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What is a git topic branch? Does it differ from an ordinary branch in some way? Are there any branches that are not topic branches?

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4 Answers 4

up vote 57 down vote accepted

Topic branches are typically lightweight branches that you create locally and that have a name that is meaningful for you. They are where you might do work for a bug fix or feature (they're also called feature branches) that is expected to take some time to complete.

Another type of branch is the "remote branch" or "remote-tracking branch". This type of branch follows the development of somebody else's work and is stored in your own repository. You periodically update this branch (using git fetch) to track what is happening elsewhere. When you are ready to catch up with everybody else's changes, you would use git pull to both fetch and merge.

I have also seen another kind of branch which is essentially a completely separate tree of files in the same repository. For example, the Git repository itself contains heads named man and html that contain entirely different content from the master branch. I don't know what these types of branches are usually called.

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I was looking for how to have two branches without common a ancestor commit and found this: madduck.net/blog/… –  Nicolas Marchildon Jun 27 '09 at 15:12
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W.r.t. the seperate tree, I believe they are sometimes called an orphan branch, similar to how Github recommends you create a github page manually –  max Dec 20 '13 at 16:32
    
Why do you say a topic branch have to be local? There's no reason to think you might not want to push a topic branch. And, similarly, other developers might make their own topic branches and you imght want to pull them. This answer seems to be confusing two totally unrelated properties of branches: whether a branch is local or not isn't related at all to whether it is a topic branch. –  Jean-Paul Calderone Jan 3 at 16:30
    
@Jean-PaulCalderone: I don't think I said topic branches have to be local. You can remote track a topic branch, of course, if there is more than one developer working on it. –  Greg Hewgill Jan 3 at 23:54
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I think the answer implies it. Why is "... that you create locally ..." and "... have a name that is meaningful to you." an intrinsic part of what makes up a "topic branch"? The first sentence of your answer strongly suggests that these are important features of a topic branch but they're actually both orthogonal to a branch's "topicness" or not. The following paragraph where you describe "remote branches" re-inforces the idea that the "created locally" part of a topic branch is important. I suggest re-focusing this answer to de-emphasize these unrelated branch traits. –  Jean-Paul Calderone Jan 5 at 12:39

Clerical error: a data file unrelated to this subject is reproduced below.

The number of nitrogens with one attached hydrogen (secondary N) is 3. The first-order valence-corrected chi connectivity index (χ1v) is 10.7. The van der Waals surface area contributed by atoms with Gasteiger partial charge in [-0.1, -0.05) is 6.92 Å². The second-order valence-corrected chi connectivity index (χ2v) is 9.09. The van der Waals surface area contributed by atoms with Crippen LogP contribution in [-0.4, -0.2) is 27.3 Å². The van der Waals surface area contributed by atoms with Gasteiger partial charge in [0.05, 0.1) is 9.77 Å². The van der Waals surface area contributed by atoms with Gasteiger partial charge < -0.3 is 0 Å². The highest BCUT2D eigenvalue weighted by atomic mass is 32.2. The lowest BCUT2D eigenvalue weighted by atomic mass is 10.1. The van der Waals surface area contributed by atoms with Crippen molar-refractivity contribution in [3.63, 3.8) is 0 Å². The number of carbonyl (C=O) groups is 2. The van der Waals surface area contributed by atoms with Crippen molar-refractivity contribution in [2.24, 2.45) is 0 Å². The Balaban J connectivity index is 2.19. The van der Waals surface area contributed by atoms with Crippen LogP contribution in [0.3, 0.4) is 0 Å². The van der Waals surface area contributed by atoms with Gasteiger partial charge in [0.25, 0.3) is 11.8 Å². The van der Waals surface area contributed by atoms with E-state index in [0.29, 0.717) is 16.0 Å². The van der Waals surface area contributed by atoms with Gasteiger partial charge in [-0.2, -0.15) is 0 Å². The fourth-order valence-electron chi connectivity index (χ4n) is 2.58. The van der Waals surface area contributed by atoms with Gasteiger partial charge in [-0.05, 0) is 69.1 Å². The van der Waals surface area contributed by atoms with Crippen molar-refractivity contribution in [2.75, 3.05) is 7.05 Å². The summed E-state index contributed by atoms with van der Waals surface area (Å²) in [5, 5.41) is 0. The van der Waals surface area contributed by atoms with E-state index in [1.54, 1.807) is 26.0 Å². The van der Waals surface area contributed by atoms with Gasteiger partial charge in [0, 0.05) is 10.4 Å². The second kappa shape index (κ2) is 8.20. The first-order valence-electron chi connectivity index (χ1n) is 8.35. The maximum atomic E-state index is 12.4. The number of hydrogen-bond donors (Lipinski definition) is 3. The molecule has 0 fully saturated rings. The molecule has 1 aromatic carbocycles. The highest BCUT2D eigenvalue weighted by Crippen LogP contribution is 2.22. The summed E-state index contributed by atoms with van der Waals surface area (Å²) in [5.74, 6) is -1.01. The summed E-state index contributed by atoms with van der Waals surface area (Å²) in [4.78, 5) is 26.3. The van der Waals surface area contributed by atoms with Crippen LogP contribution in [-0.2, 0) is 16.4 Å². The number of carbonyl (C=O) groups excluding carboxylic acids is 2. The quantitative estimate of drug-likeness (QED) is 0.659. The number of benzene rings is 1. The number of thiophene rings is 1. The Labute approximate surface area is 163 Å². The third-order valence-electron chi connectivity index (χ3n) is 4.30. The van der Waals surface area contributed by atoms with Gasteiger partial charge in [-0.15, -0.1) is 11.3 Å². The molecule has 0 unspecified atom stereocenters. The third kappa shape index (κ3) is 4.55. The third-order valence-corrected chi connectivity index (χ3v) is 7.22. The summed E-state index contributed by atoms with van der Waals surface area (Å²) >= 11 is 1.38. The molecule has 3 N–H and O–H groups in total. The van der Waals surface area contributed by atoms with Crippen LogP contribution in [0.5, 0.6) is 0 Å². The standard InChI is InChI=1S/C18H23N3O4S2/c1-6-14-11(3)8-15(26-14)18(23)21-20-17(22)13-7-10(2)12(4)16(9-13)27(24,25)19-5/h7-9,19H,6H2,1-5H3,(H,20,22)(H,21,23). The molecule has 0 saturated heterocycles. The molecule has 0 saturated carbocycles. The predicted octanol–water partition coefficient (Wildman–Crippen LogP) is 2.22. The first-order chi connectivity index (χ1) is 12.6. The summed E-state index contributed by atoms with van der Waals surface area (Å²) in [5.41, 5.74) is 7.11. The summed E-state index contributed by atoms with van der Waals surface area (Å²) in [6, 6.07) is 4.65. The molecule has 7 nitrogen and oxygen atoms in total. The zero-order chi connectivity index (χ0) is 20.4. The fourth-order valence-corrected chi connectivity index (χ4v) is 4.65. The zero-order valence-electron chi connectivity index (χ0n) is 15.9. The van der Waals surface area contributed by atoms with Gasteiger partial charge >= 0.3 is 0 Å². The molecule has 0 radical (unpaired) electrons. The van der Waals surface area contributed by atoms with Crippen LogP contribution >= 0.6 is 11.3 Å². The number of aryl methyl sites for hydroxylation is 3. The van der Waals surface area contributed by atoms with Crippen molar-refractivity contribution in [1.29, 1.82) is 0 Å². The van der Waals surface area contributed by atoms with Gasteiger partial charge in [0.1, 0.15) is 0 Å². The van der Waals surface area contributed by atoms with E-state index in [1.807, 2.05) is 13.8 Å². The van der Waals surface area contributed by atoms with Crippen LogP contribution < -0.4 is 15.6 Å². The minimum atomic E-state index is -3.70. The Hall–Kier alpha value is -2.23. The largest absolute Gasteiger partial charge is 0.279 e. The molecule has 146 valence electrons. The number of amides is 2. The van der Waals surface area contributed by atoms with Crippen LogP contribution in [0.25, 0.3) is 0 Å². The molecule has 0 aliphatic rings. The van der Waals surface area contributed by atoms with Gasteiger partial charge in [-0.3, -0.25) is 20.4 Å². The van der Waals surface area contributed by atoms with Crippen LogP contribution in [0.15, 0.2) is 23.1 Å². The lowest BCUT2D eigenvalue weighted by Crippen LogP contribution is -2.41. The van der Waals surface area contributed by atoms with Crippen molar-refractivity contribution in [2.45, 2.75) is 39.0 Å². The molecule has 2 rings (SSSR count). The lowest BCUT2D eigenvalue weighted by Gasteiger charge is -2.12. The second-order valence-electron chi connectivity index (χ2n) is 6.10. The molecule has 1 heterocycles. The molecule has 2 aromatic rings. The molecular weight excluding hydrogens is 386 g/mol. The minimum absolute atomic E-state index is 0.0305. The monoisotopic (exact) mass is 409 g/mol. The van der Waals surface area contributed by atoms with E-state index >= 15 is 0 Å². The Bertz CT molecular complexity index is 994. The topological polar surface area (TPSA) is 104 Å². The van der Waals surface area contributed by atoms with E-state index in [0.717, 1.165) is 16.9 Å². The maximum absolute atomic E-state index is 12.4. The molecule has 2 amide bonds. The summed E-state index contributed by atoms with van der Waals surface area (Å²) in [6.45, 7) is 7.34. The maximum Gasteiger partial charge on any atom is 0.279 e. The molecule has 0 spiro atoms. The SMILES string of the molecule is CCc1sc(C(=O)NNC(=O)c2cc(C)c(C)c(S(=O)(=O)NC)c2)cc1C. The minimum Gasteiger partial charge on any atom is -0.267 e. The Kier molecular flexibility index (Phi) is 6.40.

https://github.com/dchelimsky/rspec/wiki/Topic-Branches explains this well.

A “topic” branch is a separate branch that you use when working on a single “topic” (a bug fix, a new feature, or an experimental idea). Working on a topic branch instead of directly on top of “master” is recommended because:

{... visit link ...}

So, for all of these reasons it’s recommended to use a topic branch for preparing submissions even for simple contributions like single-commit bugfixes and the like.

This sample also gives examples. Which actually got me to thinking, this is probably what most shops do already. All of the agile projects I've ever been with do. I upvoted th "It's not a technical term" because I feel this hits the nail on the head.

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it looks like the most prominent and important type of branches that aren't topic branches would be release branches on a major, publicly-available repository, right?

That's probably right for you, but that's about you and the project you're thinking about; it's not determined by Git.

Most version control systems (particularly centralized ones) prescribe or enforce a particular workflow, including what it makes sense to use a branch for. Git ( and to some extent most distributed VCSs) consider that workflow, what branches are used for, when to commit, what different repos are used for, etc. is all chosen by the users and agreements among the users (policies). So Git doesn't enforce these technically.

This is one of the things that made Git hard for me to learn. Oliver Steele explained this from user's view, writing about Commit Policies.

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It's not a technical term; it just refers to a branch that was created to implement a specific feature or fix a bug. The "topic" is the reason for the creation of the branch, essentially.

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yep. as opposed to a personal branch, where you have branches: bob, alice, mat, etc. –  webmat Nov 13 '08 at 14:28

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